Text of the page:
Going to the movies when traveling is not something that typically makes it onto an itinerary, unless one is traveling slow. In week two of a three-week stay in Bologna, Italy, I went to the Cineteca di Bologna, which has the largest film and related arts library in Italy. It is also a cinema that shows international films. Standing in the lobby waiting for the film to start, I overheard two women speaking English. It was a rather empty lobby (being a Thursday afternoon) so I gently said hello. I met Linda and Rosie who were both American. Linda's husband Gabe (who is Italian) was also there. When we entered the theater, they invited me over to join them. As we were leaving after the film, they invited me to join them for dinner.
We went to Rodrigo's, Gabe's favorite. At the restaurant, no menu was offered. Instead, after some conversation with the server and a few suggestions in English, our meals were decided. Linda and Rosie had pasta. Gabe and I went for the seafood–four kinds of it. We started with a salad with prawns, then had plates of Mediterranean sole and squid with a platter of monkfish on the side. The squid was so good that Gabe ordered more. Traveling slowly gave me the chance to go where tourists never go, to meet locals, and to experience one of their favorite restaurants. The kindness of Linda, Gabe, and Rosie gave me the type of travel experience that I most treasure.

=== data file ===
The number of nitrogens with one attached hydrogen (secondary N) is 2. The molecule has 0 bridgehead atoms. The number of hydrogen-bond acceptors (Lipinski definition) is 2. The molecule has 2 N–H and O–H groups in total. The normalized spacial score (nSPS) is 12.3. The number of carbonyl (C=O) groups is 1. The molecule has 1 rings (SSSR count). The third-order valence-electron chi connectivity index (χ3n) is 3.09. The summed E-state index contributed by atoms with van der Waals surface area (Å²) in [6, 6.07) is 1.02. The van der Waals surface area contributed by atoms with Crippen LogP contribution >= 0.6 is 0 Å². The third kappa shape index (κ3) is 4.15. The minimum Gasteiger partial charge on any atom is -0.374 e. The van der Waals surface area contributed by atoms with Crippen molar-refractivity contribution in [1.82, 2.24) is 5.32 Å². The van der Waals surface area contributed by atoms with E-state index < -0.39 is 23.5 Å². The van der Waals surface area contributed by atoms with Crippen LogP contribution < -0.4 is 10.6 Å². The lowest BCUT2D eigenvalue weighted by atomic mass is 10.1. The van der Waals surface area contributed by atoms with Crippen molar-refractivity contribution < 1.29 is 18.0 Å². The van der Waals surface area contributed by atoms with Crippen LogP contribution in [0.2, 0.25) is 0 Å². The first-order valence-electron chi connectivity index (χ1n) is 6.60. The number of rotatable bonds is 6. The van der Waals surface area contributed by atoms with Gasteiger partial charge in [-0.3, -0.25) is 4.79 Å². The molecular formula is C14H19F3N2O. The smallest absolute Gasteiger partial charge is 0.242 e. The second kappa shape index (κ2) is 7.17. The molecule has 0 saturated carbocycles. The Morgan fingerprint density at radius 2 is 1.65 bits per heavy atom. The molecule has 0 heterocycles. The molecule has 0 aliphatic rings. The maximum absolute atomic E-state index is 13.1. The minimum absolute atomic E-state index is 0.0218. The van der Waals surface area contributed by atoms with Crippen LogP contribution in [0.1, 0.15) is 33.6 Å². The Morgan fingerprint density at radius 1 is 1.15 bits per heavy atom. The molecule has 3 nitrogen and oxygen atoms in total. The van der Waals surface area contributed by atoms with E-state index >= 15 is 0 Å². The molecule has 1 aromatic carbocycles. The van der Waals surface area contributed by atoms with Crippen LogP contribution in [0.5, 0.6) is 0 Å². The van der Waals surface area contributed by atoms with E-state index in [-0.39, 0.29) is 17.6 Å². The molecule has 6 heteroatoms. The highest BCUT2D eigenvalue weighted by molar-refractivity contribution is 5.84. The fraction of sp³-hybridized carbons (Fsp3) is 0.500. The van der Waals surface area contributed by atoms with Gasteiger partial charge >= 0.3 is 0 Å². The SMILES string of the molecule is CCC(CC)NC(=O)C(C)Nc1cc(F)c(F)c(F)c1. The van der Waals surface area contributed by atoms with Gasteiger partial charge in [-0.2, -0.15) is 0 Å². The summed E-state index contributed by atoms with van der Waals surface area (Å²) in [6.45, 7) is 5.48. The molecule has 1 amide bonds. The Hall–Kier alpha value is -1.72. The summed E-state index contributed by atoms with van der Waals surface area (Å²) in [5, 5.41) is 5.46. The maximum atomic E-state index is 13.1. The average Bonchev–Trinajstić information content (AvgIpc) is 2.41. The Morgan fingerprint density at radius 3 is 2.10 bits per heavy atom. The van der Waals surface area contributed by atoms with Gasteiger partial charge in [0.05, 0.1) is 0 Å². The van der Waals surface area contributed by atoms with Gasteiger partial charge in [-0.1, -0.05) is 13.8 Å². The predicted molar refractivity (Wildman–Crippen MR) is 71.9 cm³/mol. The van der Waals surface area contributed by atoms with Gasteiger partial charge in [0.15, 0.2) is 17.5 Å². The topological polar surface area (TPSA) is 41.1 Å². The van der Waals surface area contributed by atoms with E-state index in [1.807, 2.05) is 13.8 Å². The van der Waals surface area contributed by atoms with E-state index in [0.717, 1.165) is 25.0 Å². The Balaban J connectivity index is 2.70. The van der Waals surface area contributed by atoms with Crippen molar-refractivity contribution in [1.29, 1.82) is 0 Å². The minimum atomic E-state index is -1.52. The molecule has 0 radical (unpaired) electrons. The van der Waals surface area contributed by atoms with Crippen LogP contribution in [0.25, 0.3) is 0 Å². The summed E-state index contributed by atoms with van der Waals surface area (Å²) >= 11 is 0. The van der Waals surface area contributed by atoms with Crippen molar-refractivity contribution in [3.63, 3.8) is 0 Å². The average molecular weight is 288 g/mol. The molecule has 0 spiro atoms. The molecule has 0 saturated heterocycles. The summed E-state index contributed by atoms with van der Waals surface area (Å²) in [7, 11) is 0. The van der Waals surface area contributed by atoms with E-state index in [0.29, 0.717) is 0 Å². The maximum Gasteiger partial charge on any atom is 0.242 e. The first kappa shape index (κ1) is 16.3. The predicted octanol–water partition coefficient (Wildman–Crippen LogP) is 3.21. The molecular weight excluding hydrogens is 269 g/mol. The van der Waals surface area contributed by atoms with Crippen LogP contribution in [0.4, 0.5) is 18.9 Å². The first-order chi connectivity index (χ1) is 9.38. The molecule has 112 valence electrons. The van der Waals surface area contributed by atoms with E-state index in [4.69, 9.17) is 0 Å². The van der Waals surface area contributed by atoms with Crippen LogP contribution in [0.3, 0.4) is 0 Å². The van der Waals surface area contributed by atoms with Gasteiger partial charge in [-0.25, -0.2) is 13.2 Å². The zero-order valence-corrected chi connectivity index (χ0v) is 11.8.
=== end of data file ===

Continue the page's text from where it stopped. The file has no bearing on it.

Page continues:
10 Steps to a Rich Slow Travel Experience
Slow solo travel is one part the time you have available, one part a state of mind, and one part a willingness to get out of your comfort zone and do something new. Even if you don't have a lot of time available to you, it is possible to enjoy the benefits of slow travel.
- Read and watch the culture before leaving. Watch films from the country you're planning to visit. Read novels by their most important writers. Enter into your destination before you leave home.
- Travel on the off season. See your destination without a lot of tourists in the way. Travel in the off season when fewer are going where you want to go. You may find that some tourist sites are not open but you will find more of the local culture.
- Stay where the residents live. Book your accommodation away from the business hotels and in neighborhoods as much as possible. This will help you enter the life of locals.
- Go again and again. Whether it's to the destination as a whole or to an experience within the destination, go repeatedly as you will gain more insight and have new experiences every time.
- Eat local and what's in season. Harvest festivals and other food celebrations are great opportunities to live in the culture rather than just look at it.
- Walk or take above-ground transit. See your destination at the pace of your body or the transit system that takes locals where they need to go on a daily basis.
- Sit and watch. People watching is fun at home but it is the best when traveling.
- Go to local sporting events. Cheer for the home team and experience the thrill (and possibly disappointment) of the local crowd.
- Go to a musical event. Whether you speak the language or not, attending a music event is accessible to all and, again, puts you in the middle of a local experience.
- Shop local. Avoid the stores where products are brought in from all over the world. Shop at markets and small stores where you find local products.